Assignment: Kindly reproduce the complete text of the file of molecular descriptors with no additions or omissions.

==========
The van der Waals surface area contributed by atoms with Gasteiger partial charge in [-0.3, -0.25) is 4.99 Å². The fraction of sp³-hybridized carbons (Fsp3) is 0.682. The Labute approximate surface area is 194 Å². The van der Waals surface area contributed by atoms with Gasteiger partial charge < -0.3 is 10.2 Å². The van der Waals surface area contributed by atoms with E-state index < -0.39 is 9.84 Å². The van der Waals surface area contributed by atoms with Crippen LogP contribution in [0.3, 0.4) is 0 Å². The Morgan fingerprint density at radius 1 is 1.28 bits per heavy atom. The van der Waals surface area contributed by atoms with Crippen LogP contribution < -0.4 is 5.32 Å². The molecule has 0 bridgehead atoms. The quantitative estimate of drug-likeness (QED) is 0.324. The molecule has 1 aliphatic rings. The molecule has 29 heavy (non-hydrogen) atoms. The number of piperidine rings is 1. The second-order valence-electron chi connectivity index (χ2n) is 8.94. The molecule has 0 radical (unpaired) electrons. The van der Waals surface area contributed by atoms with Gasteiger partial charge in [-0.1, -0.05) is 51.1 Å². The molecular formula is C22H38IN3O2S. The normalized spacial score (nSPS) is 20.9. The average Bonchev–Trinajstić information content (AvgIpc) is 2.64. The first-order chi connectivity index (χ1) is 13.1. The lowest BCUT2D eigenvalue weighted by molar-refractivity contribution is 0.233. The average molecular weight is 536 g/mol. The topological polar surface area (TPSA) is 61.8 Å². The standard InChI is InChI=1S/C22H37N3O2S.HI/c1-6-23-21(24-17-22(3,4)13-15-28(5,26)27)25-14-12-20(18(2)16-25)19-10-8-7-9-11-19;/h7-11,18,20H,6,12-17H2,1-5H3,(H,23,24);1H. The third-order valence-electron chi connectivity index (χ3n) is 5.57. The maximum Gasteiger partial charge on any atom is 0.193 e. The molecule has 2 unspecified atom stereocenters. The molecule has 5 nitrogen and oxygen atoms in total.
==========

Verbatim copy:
The van der Waals surface area contributed by atoms with Gasteiger partial charge in [-0.3, -0.25) is 4.99 Å². The fraction of sp³-hybridized carbons (Fsp3) is 0.682. The Labute approximate surface area is 194 Å². The van der Waals surface area contributed by atoms with Gasteiger partial charge < -0.3 is 10.2 Å². The van der Waals surface area contributed by atoms with E-state index < -0.39 is 9.84 Å². The van der Waals surface area contributed by atoms with Crippen LogP contribution in [0.3, 0.4) is 0 Å². The Morgan fingerprint density at radius 1 is 1.28 bits per heavy atom. The van der Waals surface area contributed by atoms with Crippen LogP contribution < -0.4 is 5.32 Å². The molecule has 0 bridgehead atoms. The quantitative estimate of drug-likeness (QED) is 0.324. The molecule has 1 aliphatic rings. The molecule has 29 heavy (non-hydrogen) atoms. The number of piperidine rings is 1. The second-order valence-electron chi connectivity index (χ2n) is 8.94. The molecule has 0 radical (unpaired) electrons. The van der Waals surface area contributed by atoms with Gasteiger partial charge in [-0.1, -0.05) is 51.1 Å². The molecular formula is C22H38IN3O2S. The normalized spacial score (nSPS) is 20.9. The average Bonchev–Trinajstić information content (AvgIpc) is 2.64. The first-order chi connectivity index (χ1) is 13.1. The lowest BCUT2D eigenvalue weighted by molar-refractivity contribution is 0.233. The average molecular weight is 536 g/mol. The topological polar surface area (TPSA) is 61.8 Å². The standard InChI is InChI=1S/C22H37N3O2S.HI/c1-6-23-21(24-17-22(3,4)13-15-28(5,26)27)25-14-12-20(18(2)16-25)19-10-8-7-9-11-19;/h7-11,18,20H,6,12-17H2,1-5H3,(H,23,24);1H. The third-order valence-electron chi connectivity index (χ3n) is 5.57. The maximum Gasteiger partial charge on any atom is 0.193 e. The molecule has 2 unspecified atom stereocenters. The molecule has 5 nitrogen and oxygen atoms in total.